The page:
Humanism Revisited

I recently posted a blog that focused on John Carroll’s remarkable book The Wreck of Western Culture, which is more about the death of humanism than anything else. I now want to explicate what I believe are some of the central tenets of Carroll’s thesis. I find them most interesting and thought provoking.

Carroll correctly views humanism as the heart and soul of Western Culture — at least since the Reformation and until quite recently. The Protestant Reformation itself was an attempt to revitalize a moribund Christianity in the form of a Catholic Church that had become corrupted beyond belief and rested on bland formulas and empty promises. When Luther visited Rome as a young man he was horrified and he attempted to bring new life to what he believed to be the central beliefs of Christianity. He insisted that reason and free will were vapid notions and that we can only find our way if we follow God totally and without question — blind faith, if you will. Calvin later emphasized those same principles, but in the meantime the Renaissance was aborning with its total commitment to the very things that Luther and Calvin denied: free will and human reason. The result was humanism and it dealt what was for all intents and purposes the death blow to a fragile Christianity though there are faint traces of the faith here and there — especially among the poor.

The Renaissance gave birth in turn to the age of Enlightenment which brought us the liberation of the individual — the “I” of Pico della Mirandola. This is the “I” that can achieve greatness through the community and in partnership with others of like mind. And without supernatural assistance. This is the “I” that embraces such values as honor, courage, and integrity. The result was modern science, the industrial revolution, modern medicine, free education for all, democracy, and “widespread prosperity.” Unfortunately, as Carroll sees it, the “I” has degenerated into “me” — the self-absorbed individual who feels no need of another and assuredly not God. The industrial revolution has brought us polluted air and water and a planet at risk; science has degenerated into technology; medicine has become a business, as has education; and democracy has become oligarchy as the wealthy make the decisions that are largely ignored by those who don’t understand the duties of citizenship. And “widespread prosperity” has devolved into a very wealthy few and a great many deep in debt.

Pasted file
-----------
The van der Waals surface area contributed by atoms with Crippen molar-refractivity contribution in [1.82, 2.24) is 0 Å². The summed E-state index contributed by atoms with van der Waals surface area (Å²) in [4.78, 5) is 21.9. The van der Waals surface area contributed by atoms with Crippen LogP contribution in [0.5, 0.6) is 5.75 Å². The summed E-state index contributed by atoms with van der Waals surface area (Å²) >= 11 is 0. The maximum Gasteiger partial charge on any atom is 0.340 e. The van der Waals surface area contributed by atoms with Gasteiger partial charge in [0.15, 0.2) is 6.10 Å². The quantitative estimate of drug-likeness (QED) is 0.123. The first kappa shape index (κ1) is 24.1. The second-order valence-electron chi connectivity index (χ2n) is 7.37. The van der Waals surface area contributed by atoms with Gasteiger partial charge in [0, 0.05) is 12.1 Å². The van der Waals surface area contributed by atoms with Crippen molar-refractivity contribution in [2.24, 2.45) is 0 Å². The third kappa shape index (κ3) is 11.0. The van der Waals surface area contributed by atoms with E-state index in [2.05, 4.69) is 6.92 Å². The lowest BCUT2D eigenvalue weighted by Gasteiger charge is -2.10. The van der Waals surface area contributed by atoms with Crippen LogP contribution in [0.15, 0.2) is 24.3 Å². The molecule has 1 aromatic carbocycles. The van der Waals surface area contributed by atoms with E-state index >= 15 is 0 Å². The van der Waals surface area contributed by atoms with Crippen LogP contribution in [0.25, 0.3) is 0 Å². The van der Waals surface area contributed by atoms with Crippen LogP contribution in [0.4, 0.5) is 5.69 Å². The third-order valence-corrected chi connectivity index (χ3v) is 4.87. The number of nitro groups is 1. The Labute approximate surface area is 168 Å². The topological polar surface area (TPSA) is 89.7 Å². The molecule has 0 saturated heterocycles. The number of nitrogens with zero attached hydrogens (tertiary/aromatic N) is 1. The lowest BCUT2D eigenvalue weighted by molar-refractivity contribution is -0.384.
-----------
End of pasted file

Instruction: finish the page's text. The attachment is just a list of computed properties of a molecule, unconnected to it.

Modern culture, if we can call it that, is therefore, in Carroll’s view, the remnant of a barely breathing Christianity and a dead humanism that has degenerated into an incoherent melange. The free will and reason of the humanists has become license and calculation as reason is no longer prized but has been replaced by a mind that figures profit and loss while playing mindless games on electronic toys (that’s my addition of Carroll’s thesis, but I think it is in the spirit of what he had to say in 2008.

Carroll has provided us with a careful examination the corpse, as he sees it, and is a bit short on prognosis. But he holds out little hope for a disenchanted culture centered around the self and its pleasures. However, there is more to be said and it was put nicely in a comment by one of my fellow bloggers, John Fioravanti:

 I understand the definition of humanism presented here, but I have always associated the term with a genuine concern for the well-being of humanity. I rejected organized religion over a decade ago, but I’ve not rejected the belief in a superior being and creator. If our lives are empty and meaningless it is because we don’t focus our attention or our efforts beyond ourselves. I believe we need to become a real human community, obliterate the silly, artificial political borders and establish a global government that will prioritize the environment and more equitable distribution of the world’s wealth. It is a dream.